Now, when you publish new content, there is a good chance that people have already read something similar. Because of that, why would they want to link to your piece or even share it?
Even worse, only 8 out of 10 people read headlines but only 2 out of 10 will click through. That means people feel your content isn’t interesting or that they already know a lot about the subject matter of your content.
In other words, if you don’t write something new and amazing, it won’t do well.
It doesn’t matter if you made your content 1,890 words, bought some social shares, or weaseled your way into a few backlinks… no one will care if it isn’t something original and unique.
Just look at the search phrase “SEO tips.” There are 3,630,000 web pages competing for that term.
And almost everyone who ranks for that term is writing about the same old stuff. The only difference is how many tips they are including in their article.
How do you write new content that’s fresh?
You need to share life experiences. Your life is unique. If you can tie your personal experiences into your content, you’ll do much better.
If I look at my most popular posts on NeilPatel.com over the last 12 months, here they are in order:
Do you notice a pattern?
They aren’t generic posts like “10 ways to double your search traffic” or “how to rank on Google”… each post contains something new… which you already know.
But what else?
If you look at all of those posts, I wrote them more recently.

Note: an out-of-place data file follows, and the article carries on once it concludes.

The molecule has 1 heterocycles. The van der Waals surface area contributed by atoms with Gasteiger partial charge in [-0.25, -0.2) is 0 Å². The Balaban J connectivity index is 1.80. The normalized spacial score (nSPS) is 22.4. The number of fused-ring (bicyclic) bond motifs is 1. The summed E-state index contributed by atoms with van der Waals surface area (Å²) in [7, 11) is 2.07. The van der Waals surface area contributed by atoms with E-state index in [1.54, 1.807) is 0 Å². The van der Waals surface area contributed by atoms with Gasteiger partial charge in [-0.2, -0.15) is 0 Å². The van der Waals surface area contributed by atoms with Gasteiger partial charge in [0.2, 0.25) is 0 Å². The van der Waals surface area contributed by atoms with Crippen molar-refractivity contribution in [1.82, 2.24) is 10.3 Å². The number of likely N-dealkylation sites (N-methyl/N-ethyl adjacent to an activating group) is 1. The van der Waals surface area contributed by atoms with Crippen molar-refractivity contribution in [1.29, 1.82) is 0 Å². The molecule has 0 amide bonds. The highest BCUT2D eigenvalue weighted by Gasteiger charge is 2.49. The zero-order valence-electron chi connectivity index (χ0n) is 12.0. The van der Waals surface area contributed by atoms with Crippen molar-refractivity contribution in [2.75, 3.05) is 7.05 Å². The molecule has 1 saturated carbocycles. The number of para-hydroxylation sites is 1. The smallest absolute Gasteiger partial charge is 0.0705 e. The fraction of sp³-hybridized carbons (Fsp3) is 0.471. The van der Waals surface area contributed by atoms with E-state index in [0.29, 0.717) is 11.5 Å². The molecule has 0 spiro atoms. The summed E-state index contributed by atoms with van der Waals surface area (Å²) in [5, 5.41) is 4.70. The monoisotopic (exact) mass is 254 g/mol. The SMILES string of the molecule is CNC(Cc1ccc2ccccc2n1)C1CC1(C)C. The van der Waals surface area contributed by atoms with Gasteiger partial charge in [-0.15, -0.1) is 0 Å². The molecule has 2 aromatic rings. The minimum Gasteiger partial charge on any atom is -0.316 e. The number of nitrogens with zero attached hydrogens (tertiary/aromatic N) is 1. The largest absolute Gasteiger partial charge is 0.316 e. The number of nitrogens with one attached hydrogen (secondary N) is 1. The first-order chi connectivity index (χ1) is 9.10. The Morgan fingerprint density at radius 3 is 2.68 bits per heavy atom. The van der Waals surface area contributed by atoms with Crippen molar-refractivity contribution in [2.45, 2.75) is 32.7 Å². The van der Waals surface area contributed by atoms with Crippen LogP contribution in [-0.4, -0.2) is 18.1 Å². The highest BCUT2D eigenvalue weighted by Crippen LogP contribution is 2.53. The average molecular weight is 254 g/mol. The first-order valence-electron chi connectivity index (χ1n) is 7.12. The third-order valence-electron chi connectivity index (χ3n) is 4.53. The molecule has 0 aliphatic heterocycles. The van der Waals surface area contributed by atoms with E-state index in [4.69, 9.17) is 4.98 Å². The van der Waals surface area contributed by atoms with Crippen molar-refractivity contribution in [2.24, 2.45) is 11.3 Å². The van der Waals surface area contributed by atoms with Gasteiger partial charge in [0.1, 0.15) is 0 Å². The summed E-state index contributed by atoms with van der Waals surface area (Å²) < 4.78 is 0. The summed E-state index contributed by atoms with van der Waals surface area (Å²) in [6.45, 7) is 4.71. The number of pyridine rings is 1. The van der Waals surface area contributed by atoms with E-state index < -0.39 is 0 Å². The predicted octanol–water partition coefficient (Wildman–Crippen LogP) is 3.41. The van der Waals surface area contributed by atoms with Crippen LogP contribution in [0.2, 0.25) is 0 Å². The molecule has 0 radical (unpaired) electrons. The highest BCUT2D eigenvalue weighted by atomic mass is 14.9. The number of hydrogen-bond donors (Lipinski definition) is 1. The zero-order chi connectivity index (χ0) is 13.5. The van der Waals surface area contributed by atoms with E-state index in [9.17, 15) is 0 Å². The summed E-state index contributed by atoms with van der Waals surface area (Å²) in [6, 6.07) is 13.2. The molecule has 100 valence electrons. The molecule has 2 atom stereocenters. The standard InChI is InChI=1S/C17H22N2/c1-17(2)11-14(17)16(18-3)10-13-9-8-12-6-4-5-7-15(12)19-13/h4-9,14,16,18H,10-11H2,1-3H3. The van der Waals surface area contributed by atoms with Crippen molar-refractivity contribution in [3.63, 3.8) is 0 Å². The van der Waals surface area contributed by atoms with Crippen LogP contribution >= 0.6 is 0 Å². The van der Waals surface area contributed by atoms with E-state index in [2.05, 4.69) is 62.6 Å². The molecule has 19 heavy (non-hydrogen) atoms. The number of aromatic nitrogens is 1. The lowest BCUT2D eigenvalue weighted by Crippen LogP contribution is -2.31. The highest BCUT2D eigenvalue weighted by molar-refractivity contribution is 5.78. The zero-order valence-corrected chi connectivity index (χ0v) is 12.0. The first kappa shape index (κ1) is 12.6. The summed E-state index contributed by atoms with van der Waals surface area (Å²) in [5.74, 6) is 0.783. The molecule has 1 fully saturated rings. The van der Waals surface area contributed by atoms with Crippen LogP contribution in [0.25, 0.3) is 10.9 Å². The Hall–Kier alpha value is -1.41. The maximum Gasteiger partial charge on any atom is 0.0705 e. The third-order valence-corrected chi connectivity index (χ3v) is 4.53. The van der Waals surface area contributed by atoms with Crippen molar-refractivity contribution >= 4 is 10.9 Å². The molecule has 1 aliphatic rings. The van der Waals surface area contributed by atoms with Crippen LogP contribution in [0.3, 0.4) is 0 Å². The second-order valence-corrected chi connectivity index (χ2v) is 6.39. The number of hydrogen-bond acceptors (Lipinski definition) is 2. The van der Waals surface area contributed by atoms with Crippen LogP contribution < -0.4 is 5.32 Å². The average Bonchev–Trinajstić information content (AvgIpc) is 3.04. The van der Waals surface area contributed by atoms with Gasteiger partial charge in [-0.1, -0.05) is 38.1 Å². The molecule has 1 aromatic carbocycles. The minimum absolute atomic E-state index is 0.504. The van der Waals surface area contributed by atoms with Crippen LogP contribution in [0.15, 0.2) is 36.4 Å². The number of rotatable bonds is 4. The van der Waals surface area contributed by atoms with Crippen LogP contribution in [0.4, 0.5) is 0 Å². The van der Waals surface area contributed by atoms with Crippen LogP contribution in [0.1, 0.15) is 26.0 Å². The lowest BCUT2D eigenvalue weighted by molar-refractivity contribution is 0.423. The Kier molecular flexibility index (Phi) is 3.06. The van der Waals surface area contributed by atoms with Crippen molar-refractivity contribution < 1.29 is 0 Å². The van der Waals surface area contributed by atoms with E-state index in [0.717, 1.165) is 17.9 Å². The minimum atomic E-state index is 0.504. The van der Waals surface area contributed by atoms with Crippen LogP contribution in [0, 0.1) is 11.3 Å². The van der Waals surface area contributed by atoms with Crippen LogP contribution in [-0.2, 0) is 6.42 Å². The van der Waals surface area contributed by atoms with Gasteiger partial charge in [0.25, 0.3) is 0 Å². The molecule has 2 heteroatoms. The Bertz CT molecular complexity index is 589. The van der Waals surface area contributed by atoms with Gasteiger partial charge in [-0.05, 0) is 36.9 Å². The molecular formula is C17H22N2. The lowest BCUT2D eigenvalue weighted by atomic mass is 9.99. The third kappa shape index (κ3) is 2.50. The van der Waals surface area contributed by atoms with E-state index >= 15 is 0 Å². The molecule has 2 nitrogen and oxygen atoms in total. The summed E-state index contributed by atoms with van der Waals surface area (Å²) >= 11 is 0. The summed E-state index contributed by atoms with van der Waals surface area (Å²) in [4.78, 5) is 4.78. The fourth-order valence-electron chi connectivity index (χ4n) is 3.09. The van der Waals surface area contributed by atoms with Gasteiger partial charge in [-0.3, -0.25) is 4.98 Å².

They don’t rank as high on Google compared to some of the posts I wrote earlier this year (or in previous years), yet they are still the most popular ones because they are unique.
Whether it is data that people haven’t seen before or something based on a personal experience that people can learn from, the articles that are unique and can only be written by you will perform the best.
In other words, you have to be original to get loved. Not just by Google, but by people.
So how do you write unique content that contains data and has personalized stories?
Here are some ideas:
If you put in a keyword related to your industry, it will show you all of the popular posts.
Avoid writing another “copycat” article. If you have a unique perspective on any one of those topics and it is something that the industry hasn’t seen, there is a good chance it will do well.
But it can’t be another copycat article that talks about the same old things that have been talked about a thousand times before.
My favorite part about Buzzsumo is that it will show you what’s popular during certain time frames.
You can adjust your search to the last month, year, 5 years, or any time range to see how people’s preferences have changed over time.
By using this feature, you will get a better understanding of where the market is moving and how you need to adapt.
This simple tool shows you what’s hot right now. Literally at this very second.
You can even filter the real-time trends per industry.
Or you can see what’s been popular for the day as well as the number of searches performed.
And, of course, you can use Google Trends for any country. The above screenshots are for the United States.
If you have a unique perspective on any of these trends or data, you should consider riding the wave and creating a blog post as soon as possible.
Beware, a lot of people use this tactic and the majority of the traffic will be taken up by popular news sites. But if you have a personal experience or data related to the trend or topic then you can do really well.
If you already have some readers, the easiest way to come up with unique topic ideas that they will love is to just ask them for advice.